Editor’s Note: Frida Ghitis is a frequent contributor to CNN Opinion, and a world affairs columnist for The Miami Herald and World Politics Review. She is a former CNN producer and correspondent.

CNN  — 

Surely, Vladimir Putin let out a smile when he heard it. The Russian president has many reasons to rejoice these days, all courtesy of President Donald Trump, whose latest stunning statement was a call for America’s allies to bring back Russia to the world’s most prestigious club, the G7, a group of seven wealthy democracies.

The call is mindboggling for many reasons, not least of which is, well, the elephant in the room. There is no credible justification for democratic powers to invite Putin to their meeting and there are countless reasons not to do it. And yet Trump – under the shadow of a special counsel investigation over the nature of his presidential campaign’s relationship with Russia – took Putin’s side in a dispute with America’s allies.

Directly and indirectly, Trump has been giving Putin many reasons to smile. Trump, who criticized Obama for coddling America’s enemies and offending its friends, has taken the practice to new heights. He is corroding the transatlantic alliance, creating deep cracks in America’s once-solid bonds with Western European nations. Nothing could make Putin happier.

Differences with allies are inevitable, but instead of resolving them diplomatically, quietly, Trump seems to derive pleasure from rubbing salt in every wound, from maximizing the pain. He may think that makes him look tough and energizes his base, but it is making America isolated and weaker. This has created a huge opening for Russia to carve out some of America’s leadership and influence for itself.

Until now, one of the sources of America’s power has been its ability to draw on the strength of its allies, countries with which the United States shared ideals about democracy, free trade, human rights, and basic respect for the individual. Trump is steadily distancing himself from those countries and those ideals. The G7 summit looks like no other before it. French President Emmanuel Macron warned America that it’s moving against “its own history, its own values.” Macron said the meeting, which Trump didn’t really want to attend and plans to leave early, could produce agreement by six out of seven members, a G6+1, with the U.S. isolated from its friends over a number of issues, trade the most recent dispute.

European leaders are pleading with Americans not to harm the alliance. The president of the European Council, Donald Tusk, warned, “There are people in Europe who seek closer ties with Russia and China as an alternative to the existing order. Let’s not supply them with new arguments.” But that is precisely what Trump is doing. At every turn he is showing the US to be an unreliable ally, a fair-weather friend, a country that no longer cares about the rest of the world.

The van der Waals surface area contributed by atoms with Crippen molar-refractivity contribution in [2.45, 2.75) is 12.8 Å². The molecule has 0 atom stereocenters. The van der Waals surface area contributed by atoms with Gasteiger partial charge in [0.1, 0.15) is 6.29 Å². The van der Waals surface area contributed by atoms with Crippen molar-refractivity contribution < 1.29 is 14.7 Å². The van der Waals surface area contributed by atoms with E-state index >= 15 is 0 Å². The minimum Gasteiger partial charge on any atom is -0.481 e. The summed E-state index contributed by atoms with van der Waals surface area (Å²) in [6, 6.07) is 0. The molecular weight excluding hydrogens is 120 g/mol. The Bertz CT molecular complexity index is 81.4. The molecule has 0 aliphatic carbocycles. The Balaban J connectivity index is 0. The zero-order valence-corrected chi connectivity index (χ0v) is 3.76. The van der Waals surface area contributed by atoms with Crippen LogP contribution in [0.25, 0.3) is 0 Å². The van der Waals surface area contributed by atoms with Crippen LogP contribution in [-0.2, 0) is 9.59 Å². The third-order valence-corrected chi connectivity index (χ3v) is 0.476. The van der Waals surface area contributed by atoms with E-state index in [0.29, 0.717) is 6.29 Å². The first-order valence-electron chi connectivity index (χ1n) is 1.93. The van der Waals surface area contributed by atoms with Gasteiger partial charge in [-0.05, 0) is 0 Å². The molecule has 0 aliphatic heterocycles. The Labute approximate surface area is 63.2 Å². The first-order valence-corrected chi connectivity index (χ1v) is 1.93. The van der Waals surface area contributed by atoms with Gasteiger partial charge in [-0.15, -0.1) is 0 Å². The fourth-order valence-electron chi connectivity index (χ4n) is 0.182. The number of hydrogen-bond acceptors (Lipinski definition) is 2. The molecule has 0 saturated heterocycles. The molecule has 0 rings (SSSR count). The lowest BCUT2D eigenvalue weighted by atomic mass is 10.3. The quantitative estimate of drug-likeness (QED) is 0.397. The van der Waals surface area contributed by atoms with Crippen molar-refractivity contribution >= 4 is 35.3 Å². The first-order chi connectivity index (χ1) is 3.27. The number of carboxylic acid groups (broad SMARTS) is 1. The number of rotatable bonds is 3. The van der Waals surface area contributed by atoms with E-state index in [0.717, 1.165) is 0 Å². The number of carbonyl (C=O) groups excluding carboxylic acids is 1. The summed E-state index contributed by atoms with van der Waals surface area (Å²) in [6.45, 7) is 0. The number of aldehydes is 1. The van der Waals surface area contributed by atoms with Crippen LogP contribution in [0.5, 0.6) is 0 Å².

That weakens America and strengthens its rivals, primarily Russia and China.

It’s hard to imagine why Trump thinks Putin belongs in the G7. If it were simply a matter of bringing in big economies, then China would be next in line, then perhaps India. Russia would stand far behind. Russia, clearly, does not belong in the group. But by now, Trump siding with Russia has become less than surprising.

A few days ago, Putin told a reporter that he speaks regularly with Trump. There is no evidence that the two have discussed the G7, but if Putin gave Trump a list of requests, he would put rejoining the exclusive group on the list. That would add to his prestige, his influence, and it would amount to a partial lifting of international sanctions.

It was the G7 that first anointed Putin as a democrat when in 2002, little more than a year after Putin became Russia’s president. Tony Blair formally welcomed him into the group, branding it the G8, calling the move “very strong message of support for Putin and his reforms in Russia.” But the reforms were a sham, and Putin became an autocrat, whose aggressive tactics at home he later deployed beyond Russia’s borders.

G7 members expelled Russia after it sent its forces into Ukraine in 2014 and annexed Crimea, a part of Ukraine. Since then, US intelligence agencies have concluded that Russia attacked US democracy in the 2016 US elections, and European countries have also found Russians trying to disrupt their elections. Russia has been accused by the UK of trying to kill a former Russian operative on British soil, and just two weeks ago an international investigation concluded that the missile that shot down a Malaysian Airlines flight from Amsterdam in 2014, killing 283 passengers – most of them Dutch citizens – belonged to a Russian military unit.

And yet, Trump still displays a, shall we say, peculiar resistance to calling out Putin, even as he lambasts America’s allies and badly hurts America’s standing in most countries.

Putin can hardly conceal his glee. He’s in Europe now, presenting himself as a more reliable trading partner, basking in the success of populist Europeans, who want to pull closer to Moscow and have been winning elections in Hungary, Italy, Austria, Greece and elsewhere.

Trump is weakening the alliances that gave strength to America. At the same time, he is aiding Putin, who took a nascent democracy and turned into an autocratic regime where political rivals are imprisoned or murdered in the streets, and he is helping to make him stronger.